Exploring themes of freedom, resistance, transformation and care, theatre company Ad Infinitum have created their first mini-festival featuring the premieres of short films from Deaf artists Matthew Gurney and David Ellington alongside shows from their portfolio, and talks, podcasts and Q&As. The online festival is happening wherever you are, and all completely free.
Ad Infinitum was commissioned by HOME as part of the first wave of Homemakers commissions in March, resulting in their first ever film A Small Gathering. The film will be shown for free for the first time in a watch party as part of the festival, and together Ad Infinitum and HOME have extended this invitation to create and share new work to an incredible array of artists and academics. These include three collaborators on Ad Infinitum’s Extraordinary Wall [of Silence]: Matthew Gurney, David Ellington and Dr Paddy Ladd.
Bristol-based David Ellington’s Liberty is a poignant and political BSL poem told in a new highly-visual, poetic and physically realised short film. This filmic poem draws on visual vernacular and BSL to examine what sets us apart, and what unites us. Matthew Gurney’s film Dr Voxoff’s Sign Language School for Hearing Children has reimagined the world as one where hearing people are in the minority. This dark, acerbic and witty dystopian film draws on experimental theatre and film making, and takes inspiration from the Silent Movie genre.
In In Search of Deafhood, award-winning author and activist Dr Paddy Ladd shares his investigation of Deaf Culture, history and sign language, examining why it is still under threat, and crucially, how it can benefit humanity at large.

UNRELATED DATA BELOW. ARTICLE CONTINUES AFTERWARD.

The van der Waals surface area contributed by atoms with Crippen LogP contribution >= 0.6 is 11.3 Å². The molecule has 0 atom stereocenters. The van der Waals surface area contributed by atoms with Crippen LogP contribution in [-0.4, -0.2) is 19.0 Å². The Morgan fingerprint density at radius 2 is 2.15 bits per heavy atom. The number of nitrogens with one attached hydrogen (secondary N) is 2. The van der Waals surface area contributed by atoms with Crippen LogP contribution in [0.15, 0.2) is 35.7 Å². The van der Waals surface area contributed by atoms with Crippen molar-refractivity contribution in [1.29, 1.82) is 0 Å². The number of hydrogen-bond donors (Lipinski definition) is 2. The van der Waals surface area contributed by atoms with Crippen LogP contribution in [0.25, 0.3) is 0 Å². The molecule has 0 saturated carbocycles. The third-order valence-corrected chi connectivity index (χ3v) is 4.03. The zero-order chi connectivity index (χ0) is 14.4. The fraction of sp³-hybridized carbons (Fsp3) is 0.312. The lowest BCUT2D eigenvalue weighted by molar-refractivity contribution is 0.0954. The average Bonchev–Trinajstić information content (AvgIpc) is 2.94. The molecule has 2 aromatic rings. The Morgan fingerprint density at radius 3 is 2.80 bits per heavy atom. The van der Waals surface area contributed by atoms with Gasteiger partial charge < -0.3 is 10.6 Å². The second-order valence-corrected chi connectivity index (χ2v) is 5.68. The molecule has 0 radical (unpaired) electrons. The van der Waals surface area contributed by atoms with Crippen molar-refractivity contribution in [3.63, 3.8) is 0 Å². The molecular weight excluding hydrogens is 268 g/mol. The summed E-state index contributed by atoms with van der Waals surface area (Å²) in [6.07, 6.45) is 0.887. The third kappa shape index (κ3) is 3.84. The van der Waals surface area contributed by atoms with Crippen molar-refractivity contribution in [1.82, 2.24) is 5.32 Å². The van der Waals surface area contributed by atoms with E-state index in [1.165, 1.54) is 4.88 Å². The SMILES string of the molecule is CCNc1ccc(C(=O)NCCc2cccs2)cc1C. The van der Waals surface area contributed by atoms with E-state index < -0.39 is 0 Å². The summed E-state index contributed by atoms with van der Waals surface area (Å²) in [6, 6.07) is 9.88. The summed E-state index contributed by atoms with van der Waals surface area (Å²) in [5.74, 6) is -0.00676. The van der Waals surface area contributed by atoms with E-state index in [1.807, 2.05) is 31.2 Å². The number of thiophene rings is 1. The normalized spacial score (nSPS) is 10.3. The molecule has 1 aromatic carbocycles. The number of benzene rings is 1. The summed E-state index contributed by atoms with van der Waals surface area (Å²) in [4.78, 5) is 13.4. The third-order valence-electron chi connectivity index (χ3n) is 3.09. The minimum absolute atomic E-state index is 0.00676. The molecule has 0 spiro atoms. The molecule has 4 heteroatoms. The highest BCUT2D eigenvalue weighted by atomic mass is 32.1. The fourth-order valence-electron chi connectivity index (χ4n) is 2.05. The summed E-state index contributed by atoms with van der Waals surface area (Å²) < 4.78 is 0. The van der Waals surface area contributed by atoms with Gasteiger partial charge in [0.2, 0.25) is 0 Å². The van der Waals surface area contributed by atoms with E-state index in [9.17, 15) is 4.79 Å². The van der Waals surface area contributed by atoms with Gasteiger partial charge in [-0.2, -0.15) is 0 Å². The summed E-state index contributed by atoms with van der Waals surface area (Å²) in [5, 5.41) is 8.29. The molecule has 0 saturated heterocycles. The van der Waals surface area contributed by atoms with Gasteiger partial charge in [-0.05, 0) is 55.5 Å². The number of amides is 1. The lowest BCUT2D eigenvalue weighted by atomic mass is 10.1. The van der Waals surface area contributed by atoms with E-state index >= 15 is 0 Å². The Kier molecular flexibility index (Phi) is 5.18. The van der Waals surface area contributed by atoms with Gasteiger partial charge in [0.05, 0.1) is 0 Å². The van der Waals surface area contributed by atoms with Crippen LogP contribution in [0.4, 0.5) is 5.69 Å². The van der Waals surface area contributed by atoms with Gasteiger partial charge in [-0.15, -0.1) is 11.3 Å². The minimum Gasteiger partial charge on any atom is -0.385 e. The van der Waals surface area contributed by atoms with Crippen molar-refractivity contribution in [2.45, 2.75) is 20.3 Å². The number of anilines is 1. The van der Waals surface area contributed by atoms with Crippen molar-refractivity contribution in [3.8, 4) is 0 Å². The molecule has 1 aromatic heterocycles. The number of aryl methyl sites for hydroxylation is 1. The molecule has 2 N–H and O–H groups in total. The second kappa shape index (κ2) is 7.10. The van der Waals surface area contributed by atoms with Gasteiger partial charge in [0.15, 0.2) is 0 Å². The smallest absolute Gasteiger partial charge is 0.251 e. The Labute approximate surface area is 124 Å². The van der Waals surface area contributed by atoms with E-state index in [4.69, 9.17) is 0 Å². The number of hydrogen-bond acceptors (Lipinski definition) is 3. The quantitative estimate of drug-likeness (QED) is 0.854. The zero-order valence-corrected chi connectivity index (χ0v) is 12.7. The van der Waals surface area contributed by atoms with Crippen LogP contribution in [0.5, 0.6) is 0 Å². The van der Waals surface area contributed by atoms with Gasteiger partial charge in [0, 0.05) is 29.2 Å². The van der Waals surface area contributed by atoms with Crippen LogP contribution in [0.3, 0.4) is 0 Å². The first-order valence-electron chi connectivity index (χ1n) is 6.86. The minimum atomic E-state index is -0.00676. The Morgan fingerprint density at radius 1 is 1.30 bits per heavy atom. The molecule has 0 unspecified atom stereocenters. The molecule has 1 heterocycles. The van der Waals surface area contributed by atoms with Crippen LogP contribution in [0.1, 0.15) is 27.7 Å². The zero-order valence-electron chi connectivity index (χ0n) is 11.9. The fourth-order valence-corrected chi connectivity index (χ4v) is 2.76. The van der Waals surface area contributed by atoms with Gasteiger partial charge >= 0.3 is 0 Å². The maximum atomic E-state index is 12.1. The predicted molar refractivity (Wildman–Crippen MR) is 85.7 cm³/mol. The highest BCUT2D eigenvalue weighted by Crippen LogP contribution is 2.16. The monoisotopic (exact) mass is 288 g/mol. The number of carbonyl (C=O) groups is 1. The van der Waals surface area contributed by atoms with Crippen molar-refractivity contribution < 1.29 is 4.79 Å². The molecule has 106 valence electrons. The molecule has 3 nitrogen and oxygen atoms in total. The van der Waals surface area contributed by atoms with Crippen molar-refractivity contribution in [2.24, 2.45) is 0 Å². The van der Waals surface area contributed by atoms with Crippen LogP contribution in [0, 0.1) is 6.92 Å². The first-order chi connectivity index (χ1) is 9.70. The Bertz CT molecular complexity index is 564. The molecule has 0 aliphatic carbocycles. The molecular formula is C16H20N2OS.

Ad Infinitum will also be premiering three-part podcast Home From Home: Journeys Into Elderly Care and brand new zine which features interviews and personal stories of experiences of the elderly care system. The interviews from up and down the UK feature those whose relatives have experienced care and those working in the care system to paint a picture of how it works – and where it doesn’t work. These interviews conducted by co-artistic director Nir Paldi have been transformed into a listening experience by composer, performer and podcast maker Jennifer Bell, and the zine created by visual artist Naomi Gennery.
From their portfolio, Ad Infinitum are making available their resources from Extraordinary Wall [of Silence], their show charting the history of D/deaf oppression. The extensive resources include books, videos, articles, papers and much more, the sum of all their research into the fascinating and painful history explored in the show. Their show No Kids will also feature with a reading from across the pond by Philadelphia’s Inis Nua Theatre Company, and a Q&A with Nir and George.
Nir and George said, “We decided to create a new festival. Something we’ve never done before. A festival that could happen no matter what; a digital festival that has content you can enjoy for free, wherever you are; a festival that embraces the precarious situation we all find ourselves in for the foreseeable future. What we’re presenting is, approximately, where we are right now, as a company, as artists and freelancers, producers, general managers, interpreters… this is where we are at. While this space we’re building can be quite discombobulating for all it’s newness, it’s also strangely invigorating, inspiring, and it gives us hope.”
All content available from premiere until 1st November, full details available here.